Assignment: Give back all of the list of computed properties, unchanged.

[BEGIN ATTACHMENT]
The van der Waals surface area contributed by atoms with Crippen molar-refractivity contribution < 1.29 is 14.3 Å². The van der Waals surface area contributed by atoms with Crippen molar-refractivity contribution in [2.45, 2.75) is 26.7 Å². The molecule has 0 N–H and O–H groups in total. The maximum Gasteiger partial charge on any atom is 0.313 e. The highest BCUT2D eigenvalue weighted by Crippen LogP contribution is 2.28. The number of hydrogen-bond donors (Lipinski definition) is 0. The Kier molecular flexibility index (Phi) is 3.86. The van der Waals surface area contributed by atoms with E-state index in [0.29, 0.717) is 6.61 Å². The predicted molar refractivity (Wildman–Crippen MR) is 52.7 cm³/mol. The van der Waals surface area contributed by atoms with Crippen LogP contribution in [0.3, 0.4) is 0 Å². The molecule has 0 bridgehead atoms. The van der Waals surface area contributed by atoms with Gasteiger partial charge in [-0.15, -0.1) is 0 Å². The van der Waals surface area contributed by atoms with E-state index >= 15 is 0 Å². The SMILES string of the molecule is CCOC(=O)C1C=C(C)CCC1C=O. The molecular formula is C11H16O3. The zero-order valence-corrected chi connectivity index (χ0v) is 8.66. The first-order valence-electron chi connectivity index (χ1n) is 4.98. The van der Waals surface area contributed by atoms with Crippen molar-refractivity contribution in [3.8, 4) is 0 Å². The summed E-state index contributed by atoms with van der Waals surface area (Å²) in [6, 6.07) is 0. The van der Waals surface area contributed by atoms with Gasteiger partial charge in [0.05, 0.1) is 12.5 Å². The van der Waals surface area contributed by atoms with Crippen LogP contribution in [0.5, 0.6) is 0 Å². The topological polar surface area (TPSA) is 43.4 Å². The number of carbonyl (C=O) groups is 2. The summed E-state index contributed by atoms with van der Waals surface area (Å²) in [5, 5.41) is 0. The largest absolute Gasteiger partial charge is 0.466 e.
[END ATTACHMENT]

The van der Waals surface area contributed by atoms with Crippen molar-refractivity contribution < 1.29 is 14.3 Å². The van der Waals surface area contributed by atoms with Crippen molar-refractivity contribution in [2.45, 2.75) is 26.7 Å². The molecule has 0 N–H and O–H groups in total. The maximum Gasteiger partial charge on any atom is 0.313 e. The highest BCUT2D eigenvalue weighted by Crippen LogP contribution is 2.28. The number of hydrogen-bond donors (Lipinski definition) is 0. The Kier molecular flexibility index (Phi) is 3.86. The van der Waals surface area contributed by atoms with E-state index in [0.29, 0.717) is 6.61 Å². The predicted molar refractivity (Wildman–Crippen MR) is 52.7 cm³/mol. The van der Waals surface area contributed by atoms with Crippen LogP contribution in [0.3, 0.4) is 0 Å². The molecule has 0 bridgehead atoms. The van der Waals surface area contributed by atoms with Gasteiger partial charge in [-0.15, -0.1) is 0 Å². The van der Waals surface area contributed by atoms with E-state index >= 15 is 0 Å². The SMILES string of the molecule is CCOC(=O)C1C=C(C)CCC1C=O. The molecular formula is C11H16O3. The zero-order valence-corrected chi connectivity index (χ0v) is 8.66. The first-order valence-electron chi connectivity index (χ1n) is 4.98. The van der Waals surface area contributed by atoms with Crippen molar-refractivity contribution in [3.8, 4) is 0 Å². The summed E-state index contributed by atoms with van der Waals surface area (Å²) in [6, 6.07) is 0. The van der Waals surface area contributed by atoms with Gasteiger partial charge in [0.05, 0.1) is 12.5 Å². The van der Waals surface area contributed by atoms with Crippen LogP contribution in [0.5, 0.6) is 0 Å². The topological polar surface area (TPSA) is 43.4 Å². The number of carbonyl (C=O) groups is 2. The summed E-state index contributed by atoms with van der Waals surface area (Å²) in [5, 5.41) is 0. The largest absolute Gasteiger partial charge is 0.466 e.